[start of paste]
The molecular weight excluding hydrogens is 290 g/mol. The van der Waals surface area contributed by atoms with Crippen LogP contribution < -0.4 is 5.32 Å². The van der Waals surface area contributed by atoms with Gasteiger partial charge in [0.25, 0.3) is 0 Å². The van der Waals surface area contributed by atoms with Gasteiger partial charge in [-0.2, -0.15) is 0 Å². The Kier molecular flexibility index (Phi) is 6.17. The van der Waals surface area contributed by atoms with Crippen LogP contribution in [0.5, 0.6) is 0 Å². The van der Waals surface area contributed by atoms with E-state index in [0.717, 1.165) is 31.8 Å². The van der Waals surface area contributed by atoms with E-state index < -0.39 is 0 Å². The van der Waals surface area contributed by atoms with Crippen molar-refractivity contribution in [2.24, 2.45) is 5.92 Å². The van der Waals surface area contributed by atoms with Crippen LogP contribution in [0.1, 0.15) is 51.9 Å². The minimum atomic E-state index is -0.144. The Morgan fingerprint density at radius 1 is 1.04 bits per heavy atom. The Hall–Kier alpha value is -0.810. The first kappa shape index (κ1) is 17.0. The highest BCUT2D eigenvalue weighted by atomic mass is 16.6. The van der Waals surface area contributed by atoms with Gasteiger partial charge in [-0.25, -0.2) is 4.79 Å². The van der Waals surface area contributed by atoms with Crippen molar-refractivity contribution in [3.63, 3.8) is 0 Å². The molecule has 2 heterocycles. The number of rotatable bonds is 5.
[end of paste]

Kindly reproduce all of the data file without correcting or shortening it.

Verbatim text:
The molecular weight excluding hydrogens is 290 g/mol. The van der Waals surface area contributed by atoms with Crippen LogP contribution < -0.4 is 5.32 Å². The van der Waals surface area contributed by atoms with Gasteiger partial charge in [0.25, 0.3) is 0 Å². The van der Waals surface area contributed by atoms with Gasteiger partial charge in [-0.2, -0.15) is 0 Å². The Kier molecular flexibility index (Phi) is 6.17. The van der Waals surface area contributed by atoms with Crippen LogP contribution in [0.5, 0.6) is 0 Å². The van der Waals surface area contributed by atoms with E-state index in [0.717, 1.165) is 31.8 Å². The van der Waals surface area contributed by atoms with E-state index < -0.39 is 0 Å². The van der Waals surface area contributed by atoms with Crippen molar-refractivity contribution in [2.24, 2.45) is 5.92 Å². The van der Waals surface area contributed by atoms with Crippen LogP contribution in [0.1, 0.15) is 51.9 Å². The minimum atomic E-state index is -0.144. The Morgan fingerprint density at radius 1 is 1.04 bits per heavy atom. The Hall–Kier alpha value is -0.810. The first kappa shape index (κ1) is 17.0. The highest BCUT2D eigenvalue weighted by atomic mass is 16.6. The van der Waals surface area contributed by atoms with Gasteiger partial charge in [-0.25, -0.2) is 4.79 Å². The van der Waals surface area contributed by atoms with Crippen molar-refractivity contribution in [3.63, 3.8) is 0 Å². The molecule has 2 heterocycles. The number of rotatable bonds is 5.